There are a couple things to note about the performance of a policy. The first is that in the year one a portion of the contribution goes to the cost of insurance, as well as in year two. Year three, however, is a different. Year three’s contribution is fully accessible the moment you place it in the policy. This is now a fully functioning bank. It takes an additional two years to recoup the original cost of insurance, but by that time- year 5- you are about breakeven. The total amount of money you have put in is now available in cash value. This includes the cost of insurance. At this point it is no longer necessary to make contributions, the growth in the policy will sustain and grow the policy on its own.
After year 5 this policy becomes a more and more efficient machine. It becomes similar to an airplane. The longer it is in flight the more gas it burns. The more gas it burns, the lighter the aircraft becomes, and the better gas mileage it gets. The longer you’ve had the policy, the faster it grows.
For a more visual representation of what these values can grow to, please visit and watch this video: Whole life insurance banking policy.
Now that we have established the difference between a traditional whole life policy and a banking policy, I want to make a quick point. The banking concept is very conceptual, and is not a form of investing. It is process by which wealth is created. The whole life insurance policy may provide good returns, but that is simply the tip of the iceberg. It represents the smallest portion of the value of the banking concept. Allow me to explain.
According to Miamiherald.com, the average American has a 401k balance of $66,900.
According to creditcards.com, the average credit card holder has a credit card balance of $15,788 at an average APR of 14.48%. This creates a minimum payment of about $315.76.
According to msn.com, the average car loan balance is $24,864, with an average monthly payment of $479.
So the average American is saving for the long term, which is commendable, but this long term savings is inaccessible, creating a predicament. This average American is going to have a need for capital at some point. He will need to buy a car, pay a medical bill, go on a vacation, and the list goes on. So where does he go for capital? The money inside the 401k is untouchable without serious tax consequences, so that’s not the best option. If he has the cash to pay for it, we then must assume that he could have contributed more to his 401k, not maximizing his retirement fund. He will also miss out on what that money could have earned had he not paid cash for his purchase. What the average American tends to do, however, is look for an outside source for that capital. We see this by the average balance on credit cards and car loans. Let’s look at a balance sheet for this average American.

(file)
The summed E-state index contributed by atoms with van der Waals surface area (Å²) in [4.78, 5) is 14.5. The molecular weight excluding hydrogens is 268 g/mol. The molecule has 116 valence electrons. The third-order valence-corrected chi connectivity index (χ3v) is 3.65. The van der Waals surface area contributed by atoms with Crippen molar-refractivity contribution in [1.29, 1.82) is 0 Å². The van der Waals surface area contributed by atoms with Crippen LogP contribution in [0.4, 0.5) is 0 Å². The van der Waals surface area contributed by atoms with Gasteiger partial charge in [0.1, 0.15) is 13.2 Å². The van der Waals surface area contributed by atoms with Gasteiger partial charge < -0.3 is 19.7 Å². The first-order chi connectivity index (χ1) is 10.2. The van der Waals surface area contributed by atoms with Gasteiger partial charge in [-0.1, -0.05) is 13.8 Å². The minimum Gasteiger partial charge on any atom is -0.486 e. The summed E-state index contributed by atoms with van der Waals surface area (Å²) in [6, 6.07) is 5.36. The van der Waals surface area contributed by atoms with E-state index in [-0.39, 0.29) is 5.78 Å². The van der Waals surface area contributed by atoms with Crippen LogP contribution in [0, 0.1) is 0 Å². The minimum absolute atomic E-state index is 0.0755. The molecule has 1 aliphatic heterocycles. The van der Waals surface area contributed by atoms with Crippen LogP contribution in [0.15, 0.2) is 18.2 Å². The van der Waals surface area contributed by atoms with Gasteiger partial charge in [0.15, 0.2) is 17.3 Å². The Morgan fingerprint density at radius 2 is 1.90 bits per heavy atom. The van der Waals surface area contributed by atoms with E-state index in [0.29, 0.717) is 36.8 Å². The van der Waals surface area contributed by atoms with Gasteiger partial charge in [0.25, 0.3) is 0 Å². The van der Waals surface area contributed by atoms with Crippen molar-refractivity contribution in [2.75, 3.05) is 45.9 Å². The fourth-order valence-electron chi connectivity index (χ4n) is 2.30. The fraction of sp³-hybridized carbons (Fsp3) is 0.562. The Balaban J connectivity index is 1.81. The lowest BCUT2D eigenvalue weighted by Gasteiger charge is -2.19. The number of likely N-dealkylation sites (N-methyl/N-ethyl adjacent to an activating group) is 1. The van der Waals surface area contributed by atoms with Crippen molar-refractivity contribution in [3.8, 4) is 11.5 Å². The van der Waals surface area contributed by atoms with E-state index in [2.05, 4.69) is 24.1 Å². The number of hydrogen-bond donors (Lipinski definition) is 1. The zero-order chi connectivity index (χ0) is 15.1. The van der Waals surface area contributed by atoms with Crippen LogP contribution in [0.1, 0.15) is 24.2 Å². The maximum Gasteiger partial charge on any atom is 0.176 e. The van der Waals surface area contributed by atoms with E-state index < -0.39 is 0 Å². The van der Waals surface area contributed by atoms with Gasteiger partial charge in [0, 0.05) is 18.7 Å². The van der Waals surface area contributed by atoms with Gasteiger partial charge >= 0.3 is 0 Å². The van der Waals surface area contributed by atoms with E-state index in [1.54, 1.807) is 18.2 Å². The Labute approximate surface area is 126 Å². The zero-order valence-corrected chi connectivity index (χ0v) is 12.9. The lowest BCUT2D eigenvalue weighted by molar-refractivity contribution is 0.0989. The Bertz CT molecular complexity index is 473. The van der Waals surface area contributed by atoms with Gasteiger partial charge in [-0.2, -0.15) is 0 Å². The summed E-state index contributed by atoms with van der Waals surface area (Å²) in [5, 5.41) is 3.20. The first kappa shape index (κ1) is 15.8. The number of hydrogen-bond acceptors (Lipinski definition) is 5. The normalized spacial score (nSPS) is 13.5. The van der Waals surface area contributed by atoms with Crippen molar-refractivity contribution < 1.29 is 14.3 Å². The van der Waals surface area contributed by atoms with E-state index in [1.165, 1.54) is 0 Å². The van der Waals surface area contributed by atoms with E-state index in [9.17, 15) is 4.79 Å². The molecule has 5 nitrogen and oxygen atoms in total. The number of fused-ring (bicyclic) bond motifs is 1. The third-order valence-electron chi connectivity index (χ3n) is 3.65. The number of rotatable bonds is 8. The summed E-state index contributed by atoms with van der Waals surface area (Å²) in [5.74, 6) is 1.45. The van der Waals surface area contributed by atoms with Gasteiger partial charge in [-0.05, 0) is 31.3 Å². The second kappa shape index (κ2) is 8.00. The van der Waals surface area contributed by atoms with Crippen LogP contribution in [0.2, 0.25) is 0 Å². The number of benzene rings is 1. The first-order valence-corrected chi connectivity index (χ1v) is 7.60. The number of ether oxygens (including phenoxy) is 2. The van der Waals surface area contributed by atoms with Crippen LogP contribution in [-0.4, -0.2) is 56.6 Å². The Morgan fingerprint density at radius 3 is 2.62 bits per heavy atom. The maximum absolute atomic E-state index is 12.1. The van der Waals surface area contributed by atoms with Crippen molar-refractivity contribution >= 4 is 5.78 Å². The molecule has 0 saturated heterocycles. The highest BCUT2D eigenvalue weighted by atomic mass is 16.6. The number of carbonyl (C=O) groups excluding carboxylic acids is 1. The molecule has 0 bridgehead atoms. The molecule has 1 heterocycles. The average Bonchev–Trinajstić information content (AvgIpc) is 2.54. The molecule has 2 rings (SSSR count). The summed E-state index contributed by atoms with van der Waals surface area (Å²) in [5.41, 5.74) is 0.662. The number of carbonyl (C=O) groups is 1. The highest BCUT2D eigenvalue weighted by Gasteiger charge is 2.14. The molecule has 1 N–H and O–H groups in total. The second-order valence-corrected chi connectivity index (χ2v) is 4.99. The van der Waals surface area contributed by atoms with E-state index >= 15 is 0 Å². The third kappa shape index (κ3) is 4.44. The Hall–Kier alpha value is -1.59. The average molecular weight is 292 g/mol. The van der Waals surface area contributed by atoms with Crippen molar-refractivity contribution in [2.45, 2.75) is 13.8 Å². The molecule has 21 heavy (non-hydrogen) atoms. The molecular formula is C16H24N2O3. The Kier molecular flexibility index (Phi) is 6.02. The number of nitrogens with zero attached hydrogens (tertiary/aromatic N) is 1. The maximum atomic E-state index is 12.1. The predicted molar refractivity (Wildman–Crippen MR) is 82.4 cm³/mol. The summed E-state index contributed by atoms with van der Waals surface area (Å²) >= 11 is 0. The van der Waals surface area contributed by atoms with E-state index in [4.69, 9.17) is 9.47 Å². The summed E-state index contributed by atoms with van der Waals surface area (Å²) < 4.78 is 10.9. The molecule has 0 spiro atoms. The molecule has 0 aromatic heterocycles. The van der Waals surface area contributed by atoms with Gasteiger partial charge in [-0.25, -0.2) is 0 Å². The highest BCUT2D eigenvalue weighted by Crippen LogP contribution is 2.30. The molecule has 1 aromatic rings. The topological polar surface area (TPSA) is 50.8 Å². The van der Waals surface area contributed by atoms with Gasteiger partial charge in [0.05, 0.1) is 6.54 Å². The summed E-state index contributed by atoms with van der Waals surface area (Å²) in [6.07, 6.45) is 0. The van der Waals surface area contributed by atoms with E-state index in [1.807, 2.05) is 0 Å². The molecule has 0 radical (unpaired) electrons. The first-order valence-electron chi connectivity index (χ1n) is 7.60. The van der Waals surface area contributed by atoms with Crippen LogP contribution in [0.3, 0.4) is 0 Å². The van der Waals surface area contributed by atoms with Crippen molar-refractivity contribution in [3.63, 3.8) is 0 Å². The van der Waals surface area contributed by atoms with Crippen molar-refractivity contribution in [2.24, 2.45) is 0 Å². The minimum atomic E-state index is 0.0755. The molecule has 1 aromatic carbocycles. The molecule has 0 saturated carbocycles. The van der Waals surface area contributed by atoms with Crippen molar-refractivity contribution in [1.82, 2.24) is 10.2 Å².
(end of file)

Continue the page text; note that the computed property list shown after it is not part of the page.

401k Value 66,900
CC Debt (15,788)
Car Loan (24,864)
From a balance sheet perspective, we are in the positive… that’s good, right? Let’s break it down a little more, let’s look at the annual profit/loss statement. We will assume a 10% return on the 401k.
Profit / Loss
Credit Cards (3,789)
Car Loan (5,748)
By finding the difference in interest paid and interest earned, we find that the average American here is paying $2,637 more in interest than he earns in his investments. Wouldn’t he be better just paying cash for his purchases and not contributing as much to his 401k? What if you were paying yourself that interest and not someone else? You’d have some pretty strong year end growth, and you would have a eliminated a lot of risk in the process. So the problem here is the place where his money is being stored. Apart from multiple other reasons why his 401k is not benefiting him, it doesn’t allow him access to his money. So what if he utilized a different fund. A liquid fund that allowed him to grow his money tax free, a fund that allowed him to access the money at any moment he wanted, that guaranteed him a 4% growth on his money, and that had been around for over 200 years without fail?
Would it not be better for him to be able to access that capital, maximize his investments, and redirect the finance cost and/or opportunity cost back to his own fund? He would plug the holes where he is losing money, and he would have high, predictable returns on his investment dollars. I could write another 5 pages on risk here, and why there is no reason he should be taking any, but within this process he will also be eliminating that. This is the purpose of the banking policy. It allows you to maximize investment dollars, gives you access to capital you are going to constantly need, and it helps you capture money that you normally lose either unnecessarily, or unknowingly